An EU-funded ILO project works closely with partners towards the prevention and reduction of unacceptable forms of work in the Thai fishing and seafood processing sectors. This is the story of one fisher, Prak Song.
Prak Song is a Cambodian fisher in Thailand’s vast seafood industry. He has worked on trawlers, anchovy boats and purse seiners in his more than ten years as a fisher. Now, he is working in Khlong Yai (Trat Province), the first stop along the Thai border for migrants heading north from Prak’s native Kampong Cham Province.
He and 60,000 other migrant fishers from Cambodia and Myanmar have helped keep the Thai fishing industry afloat before and since it came suddenly to global attention in 2014 with a number of media exposés on forced labour. He works long days at sea—out in the Gulf of Thailand for a week or more at a time—and earns about 220 EUR (8,000 THB) per month.
We are organizing to end debt bondage and to make sure all of us have access to adequate medicine on board
Prak and thousands of other migrant fishers from Cambodia and Myanmar are organizing the Fishers’ Rights Network (FRN) in Thailand with the International Transport Workers Federation (ITF), to fight for their rights and protect themselves from labour abuse. “We are organizing to end debt bondage and to make sure all of us have access to adequate medicine on board. We want to build power so owners can’t hold our documents or refuse to pay us what they owe us every month.
The organising work is supported by the EU-funded ILO Ship to Shore Rights Project in Thailand. The project is a partnership between the Thai Ministry of Labour, employers’ organizations, unions, and civil society organizations, and has been working to combat labour abuse in the Thai fishing and seafood industry since 2016.
The ILO’s tripartism model has helped make room for Prak and the FRN, employers’ organizations, and others to debate the new policies and labour enforcement regime built to protect fishers and seafood workers. This was on display in the March 2019 Asia Pacific Forum on Sustainable Development.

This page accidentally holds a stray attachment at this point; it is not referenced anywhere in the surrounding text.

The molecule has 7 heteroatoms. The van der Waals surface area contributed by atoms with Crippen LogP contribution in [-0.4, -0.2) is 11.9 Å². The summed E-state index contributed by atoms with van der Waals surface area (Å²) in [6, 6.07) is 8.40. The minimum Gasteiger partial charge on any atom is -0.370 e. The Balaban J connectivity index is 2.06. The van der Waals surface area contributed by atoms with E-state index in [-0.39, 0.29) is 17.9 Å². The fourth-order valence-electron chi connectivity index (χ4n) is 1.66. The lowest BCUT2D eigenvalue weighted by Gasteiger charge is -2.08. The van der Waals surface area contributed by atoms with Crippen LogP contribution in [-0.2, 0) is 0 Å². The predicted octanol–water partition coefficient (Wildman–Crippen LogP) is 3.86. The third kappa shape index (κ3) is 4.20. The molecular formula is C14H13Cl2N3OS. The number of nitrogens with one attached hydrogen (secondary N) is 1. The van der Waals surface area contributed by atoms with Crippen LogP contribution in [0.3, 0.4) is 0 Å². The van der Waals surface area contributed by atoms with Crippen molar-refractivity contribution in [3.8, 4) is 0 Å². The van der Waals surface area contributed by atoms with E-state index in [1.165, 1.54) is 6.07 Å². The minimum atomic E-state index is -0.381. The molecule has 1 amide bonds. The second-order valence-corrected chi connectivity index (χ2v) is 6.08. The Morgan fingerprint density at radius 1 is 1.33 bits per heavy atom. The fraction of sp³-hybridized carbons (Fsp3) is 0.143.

Prak joined Thai Tuna Industry Association President Dr Chanintr Chalisarapong and the Head of the EU Delegation to Thailand, Ambassador Pirkka Tapiola, for a debate on decent work for migrants. His union applauded Thailand’s ratification of the ILO Work in Fishing Convention (No. 188, 2007) and Forced Labour Protocol (No. 29, 2014), but insisted that there is still a serious need for effective implementation and enforcement.
Thailand is the first country in Asia to ratify either of these conventions. Recently, a number of migrant fisher leaders gathered to ratify the Fisher’s Rights Network (FRN) constitution and elaborated a set of demands and goals. “No fisherman should have to go to work in a dangerous environment without basic protections. This is why we are building our union—so we have the power to change things for the better”, said Prak.
Ship to Shore Rights
This EU-funded ILO project works closely with partners towards the prevention and reduction of unacceptable forms of work in the Thai fishing and seafood processing sectors. In recent years, a number of graphic reports have triggered increased awareness of the serious human and labour rights abuses committed in the Thai commercial fishing and seafood processing industries, particularly against migrant workers. Warnings of Illegal, Unreported and Unregulated (IIU) have drawn specific attention to the situation. The Thai Government, industry, workers’ organizations and civil society organizations have all stepped up efforts to respond to these abuses.